Bannon also reiterates his belief the Hillary Clinton or Mike Bloomberg will enter the 2020 race.
"They've lost their mojo," says Bradley Tusk, Uber's first political strategist and former Mike Bloomberg campaign manager.
Former White House chief strategist Steve Bannon says he does not see any of the declared Democratic candidates posing a challenge to President Trump.
With the Republican nomination unavailable and the leftward lean of the Democratic Party making the election of a Wall Street tycoon unlikely, Dimon begrudgingly decided against running, sources said.
"Redistributive policy leads to inequality. It's just the opposite of what you think," argues Zell.
Former New York Mayor Mike Bloomberg has not declared his candidacy for the 2020 elections, but he has the "mental discipline" to handle possible challenges posed by U.S. President Donald Trump, said former White House official Anthony Scaramucci.
In Monday's wide-ranging CNBC interview, billionaire Buffett also says it's been tough to beat the S&P 500 index.
Buffett says he would support fellow billionaire and former three-term New York Mayor Mike Bloomberg for president.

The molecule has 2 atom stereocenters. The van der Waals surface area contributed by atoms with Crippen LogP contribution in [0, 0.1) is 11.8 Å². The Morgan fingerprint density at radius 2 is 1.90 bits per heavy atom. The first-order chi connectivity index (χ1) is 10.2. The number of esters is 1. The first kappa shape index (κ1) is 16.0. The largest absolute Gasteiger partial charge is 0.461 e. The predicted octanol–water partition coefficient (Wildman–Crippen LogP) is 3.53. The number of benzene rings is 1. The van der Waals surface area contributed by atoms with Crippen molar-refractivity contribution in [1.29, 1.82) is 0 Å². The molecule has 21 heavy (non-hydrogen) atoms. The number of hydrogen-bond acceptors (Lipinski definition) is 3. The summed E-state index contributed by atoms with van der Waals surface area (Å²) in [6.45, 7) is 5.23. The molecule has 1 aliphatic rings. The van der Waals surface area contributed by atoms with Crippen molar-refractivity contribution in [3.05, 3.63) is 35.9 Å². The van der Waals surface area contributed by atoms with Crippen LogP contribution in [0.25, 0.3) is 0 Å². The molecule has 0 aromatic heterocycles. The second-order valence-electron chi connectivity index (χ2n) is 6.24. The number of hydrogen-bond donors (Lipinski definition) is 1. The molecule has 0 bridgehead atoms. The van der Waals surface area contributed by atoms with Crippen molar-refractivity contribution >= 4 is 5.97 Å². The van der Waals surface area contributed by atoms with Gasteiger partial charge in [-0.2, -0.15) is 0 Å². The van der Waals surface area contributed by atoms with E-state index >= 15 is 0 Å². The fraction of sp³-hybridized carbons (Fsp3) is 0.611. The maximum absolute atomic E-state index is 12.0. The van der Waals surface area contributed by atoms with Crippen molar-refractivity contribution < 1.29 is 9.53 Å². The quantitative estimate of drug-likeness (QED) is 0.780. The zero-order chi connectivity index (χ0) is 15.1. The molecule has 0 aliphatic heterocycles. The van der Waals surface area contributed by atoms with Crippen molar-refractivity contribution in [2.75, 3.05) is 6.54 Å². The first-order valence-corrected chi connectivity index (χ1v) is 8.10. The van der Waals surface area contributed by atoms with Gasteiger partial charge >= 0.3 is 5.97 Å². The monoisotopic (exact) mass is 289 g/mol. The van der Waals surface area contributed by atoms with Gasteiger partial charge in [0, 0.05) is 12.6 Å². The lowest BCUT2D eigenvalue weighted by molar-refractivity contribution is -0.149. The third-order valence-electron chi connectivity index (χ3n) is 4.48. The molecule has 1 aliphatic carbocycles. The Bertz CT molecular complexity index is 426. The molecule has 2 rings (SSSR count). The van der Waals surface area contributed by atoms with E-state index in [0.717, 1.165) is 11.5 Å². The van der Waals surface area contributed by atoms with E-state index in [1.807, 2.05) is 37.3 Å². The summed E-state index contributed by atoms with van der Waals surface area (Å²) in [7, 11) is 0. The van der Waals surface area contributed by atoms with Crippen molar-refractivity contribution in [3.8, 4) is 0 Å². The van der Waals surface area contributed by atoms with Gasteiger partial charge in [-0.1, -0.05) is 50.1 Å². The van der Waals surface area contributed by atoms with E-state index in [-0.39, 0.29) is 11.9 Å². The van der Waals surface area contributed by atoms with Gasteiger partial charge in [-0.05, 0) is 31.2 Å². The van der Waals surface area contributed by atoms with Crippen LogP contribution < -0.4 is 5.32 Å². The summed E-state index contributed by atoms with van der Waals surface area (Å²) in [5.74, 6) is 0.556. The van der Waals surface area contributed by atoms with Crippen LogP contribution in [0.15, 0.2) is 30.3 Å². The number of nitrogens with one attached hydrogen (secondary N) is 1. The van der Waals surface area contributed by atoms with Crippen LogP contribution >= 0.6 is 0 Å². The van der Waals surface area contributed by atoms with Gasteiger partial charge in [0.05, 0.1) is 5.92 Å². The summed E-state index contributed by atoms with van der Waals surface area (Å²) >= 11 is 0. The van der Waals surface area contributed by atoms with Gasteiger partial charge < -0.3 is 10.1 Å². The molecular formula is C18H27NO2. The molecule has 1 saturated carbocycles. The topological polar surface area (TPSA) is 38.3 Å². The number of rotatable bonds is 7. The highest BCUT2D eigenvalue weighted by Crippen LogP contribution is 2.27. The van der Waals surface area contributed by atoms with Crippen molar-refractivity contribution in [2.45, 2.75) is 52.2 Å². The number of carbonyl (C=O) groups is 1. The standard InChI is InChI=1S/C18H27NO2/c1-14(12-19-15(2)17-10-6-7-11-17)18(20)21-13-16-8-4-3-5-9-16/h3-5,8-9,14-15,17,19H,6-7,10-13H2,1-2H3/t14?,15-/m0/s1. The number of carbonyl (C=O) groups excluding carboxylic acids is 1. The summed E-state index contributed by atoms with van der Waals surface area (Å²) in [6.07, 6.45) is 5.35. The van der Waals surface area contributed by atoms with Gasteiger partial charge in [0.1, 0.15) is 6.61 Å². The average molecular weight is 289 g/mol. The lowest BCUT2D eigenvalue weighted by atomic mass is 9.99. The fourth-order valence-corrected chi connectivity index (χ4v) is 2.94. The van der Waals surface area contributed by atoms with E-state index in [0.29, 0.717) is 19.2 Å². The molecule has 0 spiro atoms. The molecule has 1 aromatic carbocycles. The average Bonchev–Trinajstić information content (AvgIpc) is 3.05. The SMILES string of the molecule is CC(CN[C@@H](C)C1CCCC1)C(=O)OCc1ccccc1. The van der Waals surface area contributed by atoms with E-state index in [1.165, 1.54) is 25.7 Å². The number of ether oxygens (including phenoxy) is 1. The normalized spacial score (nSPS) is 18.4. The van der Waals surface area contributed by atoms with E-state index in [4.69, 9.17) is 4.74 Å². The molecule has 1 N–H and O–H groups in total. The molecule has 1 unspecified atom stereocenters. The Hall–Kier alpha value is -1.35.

Armstrong said he would also be open to supporting Mike Bloomberg if he were to run for the White House against President Trump.
Los Angeles Mayor Eric Garcetti ended months of speculation Tuesday evening about his 2020 intentions by announcing he won't enter the ever-growing field of Democratic presidential candidates.
While the Democratic field for 2020 is only beginning to take shape, the year that would have marked King's 90th birthday gives the party's prominent members a valuable opportunity to address race.
Pelosi, who expects to be the speaker of the House when Democrats take power in January, discussed strategy and thanked donors for helping the party triumph last week.
The billionaire and former New York mayor has often identified as a Democrat, but he has previously run for office as a Republican and an independent.
The commitment comes after Bloomberg declared he would be pushing ahead with an $80 million investment to support Democratic candidates.
The development comes on the heels of the billionaire's announcement that he would donate $20 million to a group dedicated to electing Democrats to the Senate.
If civil war erupts in Nicaragua, the U.S. could see tens of thousands of Nicaraguans seeking refuge, shifting the national debate back to border security and immigration reform just as the midterms heat up.
There are 13 races across the country where we expect to see Bloomberg's money make an impact for Democrats in the 2018 midterms.
It's a habit he shares with other billionaires.
Mike Bloomberg has vowed to spend $80 million to help Democrats flip the House in the 2018 midterm elections. That means he could back candidates who don't support Nancy Pelosi's bid to regain the speakership.
Bloomberg advisor Howard Wolfson, a 2008 Hillary Clinton campaign aide and a former head of the Democratic Congressional Campaign Committee, is overseeing the effort.